Palestinians win non-member observer status at UN


A majority of United Nations countries have voted to give the Palestinians non-member observer status.

In all, 138 countries backed President Mahmoud Abbas, while nine voted against it.

Britain was set to be among 41 countries to formally abstain in the General Assembly vote, which Mr Abbas described as the "last chance to save the two-state solution".

Ron Prosor, the former Israeli ambassador to the UK, who is now Israel's envoy to the UN, said: "The only way to reach peace is through agreements" between the two sides.

The decision was labelled "unfortunate and counterproductive" by US Secretary of State Hillary Clinton.

She said the bid created "further obstacles in the path to peace," adding: "Only through direct negotiations between the parties can the Palestinians and Israelis achieve the peace that both deserve: two states for two people, with a sovereign, viable and independent Palestine living side-by-side in peace and security with a Jewish and democratic Israel."

Benjamin Netanyahu, Israel's Prime Minister, said on Twitter that there would "be no establishment of [a] Palestinian state without settlement that ensures security of Israel's citizens".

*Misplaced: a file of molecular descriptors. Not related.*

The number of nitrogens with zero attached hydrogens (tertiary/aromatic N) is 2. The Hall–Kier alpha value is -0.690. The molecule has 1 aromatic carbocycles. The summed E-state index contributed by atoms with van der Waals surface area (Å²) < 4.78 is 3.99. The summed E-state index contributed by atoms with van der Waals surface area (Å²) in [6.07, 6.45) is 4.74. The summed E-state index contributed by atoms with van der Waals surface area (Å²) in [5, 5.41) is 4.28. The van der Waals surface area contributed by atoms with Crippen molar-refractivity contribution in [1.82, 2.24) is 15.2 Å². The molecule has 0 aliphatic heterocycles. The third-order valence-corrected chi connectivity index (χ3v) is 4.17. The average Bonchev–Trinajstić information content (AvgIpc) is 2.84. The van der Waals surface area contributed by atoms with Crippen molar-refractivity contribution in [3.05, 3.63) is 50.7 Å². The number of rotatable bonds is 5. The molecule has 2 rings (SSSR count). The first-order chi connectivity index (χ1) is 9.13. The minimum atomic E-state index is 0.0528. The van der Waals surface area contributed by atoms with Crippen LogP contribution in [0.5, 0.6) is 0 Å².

He added: "The way to peace between Jerusalem and Ramallah is in direct negotiations, without preconditions, and not in one-sided UN decisions."

"With this resolution, the General Assembly has handed the Palestinian leadership a pyrrhic public relations victory, which in all likelihood will make it even more difficult to move the process forward,” said the Anti-Defamation League, a US hate monitor, in a statement shortly after the vote. "Adding insult to injury, Palestinian leader Mahmoud Abbas in his remarks reiterated some of his more outrageous charges against Israel. His were not the words of a statesman seeking peace.

“Now that it’s done, something can be salvaged from this debacle if the Palestinians live up to the statements by Mr Abbas that if this resolution is passed, he will return to the negotiating table with Israel. This is not a time for ifs, ands or buts. He must return to the table without preconditions and without delay.

"Otherwise, this event will simply be seen as one more attempt to avoid peace with the Jewish state.”

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